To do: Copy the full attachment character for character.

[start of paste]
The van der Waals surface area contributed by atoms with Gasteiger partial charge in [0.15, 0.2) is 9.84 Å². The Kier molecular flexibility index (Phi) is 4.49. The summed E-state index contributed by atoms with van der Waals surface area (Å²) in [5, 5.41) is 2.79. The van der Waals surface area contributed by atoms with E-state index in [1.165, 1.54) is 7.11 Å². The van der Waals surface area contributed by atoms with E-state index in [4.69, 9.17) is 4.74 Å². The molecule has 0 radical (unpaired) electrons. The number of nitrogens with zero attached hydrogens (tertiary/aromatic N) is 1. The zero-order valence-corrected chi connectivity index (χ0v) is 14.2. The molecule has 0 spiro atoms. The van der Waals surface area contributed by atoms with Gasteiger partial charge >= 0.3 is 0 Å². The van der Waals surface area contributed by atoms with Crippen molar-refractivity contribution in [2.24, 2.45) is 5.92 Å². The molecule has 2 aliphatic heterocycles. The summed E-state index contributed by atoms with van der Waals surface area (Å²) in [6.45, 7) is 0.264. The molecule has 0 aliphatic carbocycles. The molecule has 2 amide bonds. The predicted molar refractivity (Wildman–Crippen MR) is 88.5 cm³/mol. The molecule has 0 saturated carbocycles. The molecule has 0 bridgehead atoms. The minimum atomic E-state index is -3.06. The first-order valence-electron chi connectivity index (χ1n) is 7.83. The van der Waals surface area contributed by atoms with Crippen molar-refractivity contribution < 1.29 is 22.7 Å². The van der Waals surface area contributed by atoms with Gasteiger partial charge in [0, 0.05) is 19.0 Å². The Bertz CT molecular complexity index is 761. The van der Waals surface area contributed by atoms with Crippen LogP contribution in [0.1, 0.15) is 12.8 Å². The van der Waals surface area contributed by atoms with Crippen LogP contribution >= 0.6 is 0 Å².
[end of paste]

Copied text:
The van der Waals surface area contributed by atoms with Gasteiger partial charge in [0.15, 0.2) is 9.84 Å². The Kier molecular flexibility index (Phi) is 4.49. The summed E-state index contributed by atoms with van der Waals surface area (Å²) in [5, 5.41) is 2.79. The van der Waals surface area contributed by atoms with E-state index in [1.165, 1.54) is 7.11 Å². The van der Waals surface area contributed by atoms with E-state index in [4.69, 9.17) is 4.74 Å². The molecule has 0 radical (unpaired) electrons. The number of nitrogens with zero attached hydrogens (tertiary/aromatic N) is 1. The zero-order valence-corrected chi connectivity index (χ0v) is 14.2. The molecule has 0 spiro atoms. The van der Waals surface area contributed by atoms with Gasteiger partial charge >= 0.3 is 0 Å². The van der Waals surface area contributed by atoms with Crippen molar-refractivity contribution in [2.24, 2.45) is 5.92 Å². The molecule has 2 aliphatic heterocycles. The summed E-state index contributed by atoms with van der Waals surface area (Å²) in [6.45, 7) is 0.264. The molecule has 0 aliphatic carbocycles. The molecule has 2 amide bonds. The predicted molar refractivity (Wildman–Crippen MR) is 88.5 cm³/mol. The molecule has 0 saturated carbocycles. The molecule has 0 bridgehead atoms. The minimum atomic E-state index is -3.06. The first-order valence-electron chi connectivity index (χ1n) is 7.83. The van der Waals surface area contributed by atoms with Crippen molar-refractivity contribution < 1.29 is 22.7 Å². The van der Waals surface area contributed by atoms with Gasteiger partial charge in [0, 0.05) is 19.0 Å². The Bertz CT molecular complexity index is 761. The van der Waals surface area contributed by atoms with Crippen LogP contribution in [0.1, 0.15) is 12.8 Å². The van der Waals surface area contributed by atoms with Crippen LogP contribution >= 0.6 is 0 Å².